The Morehouse College Glee Club returns to Charlotte on Friday, sharing the Belk Theater stage with the Charlotte Symphony.
Since 1987, David E. Morrow has conducted this nationally renowned group.
Morrow,62, entered Morehouse in 1976 as an undergrad. While there, he pursued a bachelor’s degree in music and was, himself, a member of the glee club,
He earned a master’s degree in music from the University of Michigan in 1981 and soon after returned to Morehouse as an assistant director of the glee club. He eventually succeeded longtime conductor Wendell P. Whalum.
Stay informed with news and events that impact Charlotte’s Black communities.
QCity Metro spoke with Morrow about his journey and love for music. Answers were edited for brevity and clarity.
When did you find an interest in music and what/who inspired you?
My brother and I wanted to play piano when we were young. My parents rented a piano first because they wanted to make sure that we were serious before they purchased anything. We ended up taking lessons to get better and would often play in school and at church. In high school, I ended up joining the marching band because my school didn’t have a chorus.
Why did you decide to attend Morehouse?
My brother didn’t give me any choice. (He laughed.) My brother, who is three years older than me, went to Morehouse. I actually had planned to go to a different school, but he took the application from the other school and handed me the Morehouse application and said, “This is where you’re going to apply.”
What was it like following behind a musical legend like Wendell P. Whalum, who conducted the glee club before you?
He was my conductor during my time in the glee club and eventually my mentor. It’s always a great thing when you have a teacher who trusts the student well enough that you get to learn more. As a student, I tried to soak up everything that I could from him. When I returned to Morehouse, I served six years as a faculty assistant director, so I also grew with him as a colleague. It was a wonderful experience.
Q: How would you describe your life as a conductor?
It’s wonderful. I enjoy making music and studying scores. As a conductor, you get to know people and their personalities. You pull them all together to sing and create wonderful music for people to enjoy. That has always brought joy to my life.
You took over as conductor at age 27. What challenges did you face leading students who were close to you in age?
Just making the case that I was in charge and not to let my age prevent me from doing my job. Students would often want to become familiar with me, and that’s okay as long as they understood that my position is teacher, not going-out-drinking buddy. I actually enjoyed that challenge, because it kept me on my toes. I had to know my stuff so that they would realize that they need to learn from me and understand that we were not peers in that regard.
You’ve been a part of the Morehouse Glee Club for the past 40 years. What has kept you there?
I still feel that historical Black colleges and universities have a lot to offer for African-Americans in their communities, as well as the larger community. I enjoyed just being able to see that kind of excellence amongst African American students and watching how they go out in the world in whatever field they are in. This whole idea of African American excellence has kept me here all these years.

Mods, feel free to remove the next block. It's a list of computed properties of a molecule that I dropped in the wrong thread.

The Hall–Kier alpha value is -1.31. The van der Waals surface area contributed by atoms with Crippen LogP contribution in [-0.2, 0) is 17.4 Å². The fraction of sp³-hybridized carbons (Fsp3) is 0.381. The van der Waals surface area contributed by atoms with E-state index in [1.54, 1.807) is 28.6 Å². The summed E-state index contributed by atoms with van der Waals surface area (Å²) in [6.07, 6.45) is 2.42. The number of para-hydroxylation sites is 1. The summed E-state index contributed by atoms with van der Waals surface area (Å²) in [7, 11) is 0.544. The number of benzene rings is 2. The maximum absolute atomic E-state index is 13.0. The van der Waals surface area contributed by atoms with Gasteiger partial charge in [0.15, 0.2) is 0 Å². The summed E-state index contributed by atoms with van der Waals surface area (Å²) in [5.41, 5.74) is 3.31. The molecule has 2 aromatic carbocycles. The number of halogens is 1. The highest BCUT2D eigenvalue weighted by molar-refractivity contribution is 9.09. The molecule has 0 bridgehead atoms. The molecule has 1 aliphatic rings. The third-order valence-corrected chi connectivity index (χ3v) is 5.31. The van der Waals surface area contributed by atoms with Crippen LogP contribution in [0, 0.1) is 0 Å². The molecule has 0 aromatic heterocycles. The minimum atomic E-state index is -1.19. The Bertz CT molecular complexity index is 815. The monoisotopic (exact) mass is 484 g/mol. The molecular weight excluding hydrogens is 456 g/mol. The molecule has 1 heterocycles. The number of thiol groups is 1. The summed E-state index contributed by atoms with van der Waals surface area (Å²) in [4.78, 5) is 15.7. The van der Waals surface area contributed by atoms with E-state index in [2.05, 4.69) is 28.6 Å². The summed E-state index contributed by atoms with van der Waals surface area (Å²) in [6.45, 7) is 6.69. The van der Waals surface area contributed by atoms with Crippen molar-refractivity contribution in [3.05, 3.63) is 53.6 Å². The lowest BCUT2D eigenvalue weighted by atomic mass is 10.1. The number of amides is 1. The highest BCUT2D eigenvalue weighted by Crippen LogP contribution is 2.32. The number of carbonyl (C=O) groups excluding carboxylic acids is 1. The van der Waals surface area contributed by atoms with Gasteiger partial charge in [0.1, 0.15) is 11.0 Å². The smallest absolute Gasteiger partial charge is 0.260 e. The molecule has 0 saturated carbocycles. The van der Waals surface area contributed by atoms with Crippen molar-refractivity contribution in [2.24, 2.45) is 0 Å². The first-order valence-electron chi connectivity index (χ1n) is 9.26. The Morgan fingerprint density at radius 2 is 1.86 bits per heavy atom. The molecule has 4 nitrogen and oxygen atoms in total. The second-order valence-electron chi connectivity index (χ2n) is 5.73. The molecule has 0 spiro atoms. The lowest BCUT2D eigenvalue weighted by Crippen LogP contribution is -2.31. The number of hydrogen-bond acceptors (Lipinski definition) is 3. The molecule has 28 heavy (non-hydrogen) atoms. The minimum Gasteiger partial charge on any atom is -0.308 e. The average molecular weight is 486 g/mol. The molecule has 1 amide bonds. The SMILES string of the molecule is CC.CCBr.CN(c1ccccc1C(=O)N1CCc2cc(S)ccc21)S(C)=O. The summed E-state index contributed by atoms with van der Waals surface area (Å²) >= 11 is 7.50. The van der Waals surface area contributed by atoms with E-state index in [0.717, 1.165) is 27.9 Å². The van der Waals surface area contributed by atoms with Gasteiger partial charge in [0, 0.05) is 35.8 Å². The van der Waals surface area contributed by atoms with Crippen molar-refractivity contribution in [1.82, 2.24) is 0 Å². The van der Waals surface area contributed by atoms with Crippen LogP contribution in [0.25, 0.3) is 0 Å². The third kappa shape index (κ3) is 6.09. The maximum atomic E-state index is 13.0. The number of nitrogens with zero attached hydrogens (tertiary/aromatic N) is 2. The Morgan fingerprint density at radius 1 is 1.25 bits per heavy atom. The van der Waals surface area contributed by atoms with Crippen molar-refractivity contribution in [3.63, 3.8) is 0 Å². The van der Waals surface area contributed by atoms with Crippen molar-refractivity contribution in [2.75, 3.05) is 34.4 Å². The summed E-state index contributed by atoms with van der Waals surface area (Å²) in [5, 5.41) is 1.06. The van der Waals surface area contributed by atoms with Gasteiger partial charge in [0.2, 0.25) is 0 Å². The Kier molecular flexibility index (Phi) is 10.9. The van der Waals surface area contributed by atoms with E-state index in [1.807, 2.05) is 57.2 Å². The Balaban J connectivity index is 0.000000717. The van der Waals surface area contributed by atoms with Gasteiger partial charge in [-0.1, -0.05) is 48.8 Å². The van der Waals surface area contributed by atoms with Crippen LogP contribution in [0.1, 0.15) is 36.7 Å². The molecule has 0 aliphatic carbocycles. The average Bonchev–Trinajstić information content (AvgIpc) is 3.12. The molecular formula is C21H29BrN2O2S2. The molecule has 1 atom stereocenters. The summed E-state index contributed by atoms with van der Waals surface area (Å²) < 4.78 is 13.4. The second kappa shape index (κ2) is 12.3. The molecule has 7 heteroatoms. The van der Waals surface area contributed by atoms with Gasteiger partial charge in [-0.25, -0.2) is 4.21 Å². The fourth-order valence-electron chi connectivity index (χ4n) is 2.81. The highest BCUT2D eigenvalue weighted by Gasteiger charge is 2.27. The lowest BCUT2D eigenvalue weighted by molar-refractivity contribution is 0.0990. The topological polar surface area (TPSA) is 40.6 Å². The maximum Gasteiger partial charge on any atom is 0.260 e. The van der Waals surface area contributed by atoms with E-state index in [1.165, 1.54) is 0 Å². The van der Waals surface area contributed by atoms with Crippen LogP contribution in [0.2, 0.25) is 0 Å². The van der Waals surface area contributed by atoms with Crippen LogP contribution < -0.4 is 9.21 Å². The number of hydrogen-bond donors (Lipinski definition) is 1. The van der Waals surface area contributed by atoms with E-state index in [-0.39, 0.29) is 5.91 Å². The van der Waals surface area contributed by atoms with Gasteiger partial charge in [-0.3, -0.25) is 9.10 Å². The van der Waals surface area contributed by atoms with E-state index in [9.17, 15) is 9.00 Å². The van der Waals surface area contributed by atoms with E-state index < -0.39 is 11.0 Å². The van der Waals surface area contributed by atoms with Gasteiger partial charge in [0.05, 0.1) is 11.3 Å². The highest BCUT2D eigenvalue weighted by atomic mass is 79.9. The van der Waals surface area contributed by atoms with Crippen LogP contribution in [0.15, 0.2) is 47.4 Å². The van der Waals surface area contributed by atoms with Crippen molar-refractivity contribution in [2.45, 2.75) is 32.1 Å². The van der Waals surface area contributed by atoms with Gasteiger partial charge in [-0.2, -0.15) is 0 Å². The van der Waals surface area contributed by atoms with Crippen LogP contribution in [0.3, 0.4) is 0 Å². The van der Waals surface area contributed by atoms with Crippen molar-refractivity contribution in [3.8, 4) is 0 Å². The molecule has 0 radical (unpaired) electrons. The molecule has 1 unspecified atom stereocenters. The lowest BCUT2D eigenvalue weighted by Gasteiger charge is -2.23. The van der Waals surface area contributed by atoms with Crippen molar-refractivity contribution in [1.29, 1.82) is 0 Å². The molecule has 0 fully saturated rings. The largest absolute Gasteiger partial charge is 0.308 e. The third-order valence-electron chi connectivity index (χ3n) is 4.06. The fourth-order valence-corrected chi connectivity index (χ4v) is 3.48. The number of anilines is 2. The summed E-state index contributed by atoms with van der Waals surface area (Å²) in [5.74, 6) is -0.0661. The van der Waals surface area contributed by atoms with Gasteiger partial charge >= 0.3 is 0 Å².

How has your love and appreciation for music evolved over time?
It’s just part of who I am, and it has become something that has sustained me so well over the years. People often laugh because I don’t play music in my car, but it’s because I always hear it in my head, whether it’s from a performance or rehearsal. I always tell my students, I didn’t choose music; it chose me.
You’ve traveled across the country with a number of choruses. What would you say was your favorite performance so far?
A favorite performance that will always prevail in my life is the 100th anniversary of the Morehouse College Glee Club in 2011. We had alumni of the glee club from around the world come back and sing in a concert. To just see that sea of history and see the camaraderie in music was just special and will always remain in my mind.
Q: What has been your favorite song to perform and/or conduct?
It’s one that we do every year, and it’s called the ”Prayer from Lohengrin.” It’s from the opera “Lohengrin” by Richard Wagner. It’s a piece that we’ve been singing for decades at every commencement ceremony, and our glee club alumni come up and sing it with us. The song is truly inspiring because of its telling words.
How does it feel to be back in Charlotte?
It’s wonderful to be back in Charlotte. Maestro Christopher James Lees is so gracious and such a wonderful musician, and collaborating with him has been a joy. I enjoyed working together to prepare music for the performance.
What can the community look forward to hearing this Friday?
The interesting thing about this performance is that there is a good mix of classical music from the European cannons, as well as from African American composers. There is quite a mix of many different pieces, and the audience will be very inspired by all of the different styles of music that they’re going to hear. There’ll be something for everybody on that concept.
Date: Friday, March. 4
Time: 1 p.m. to 3 p.m.
Place: Belk Theater
Tickets: Visit CarolinaTix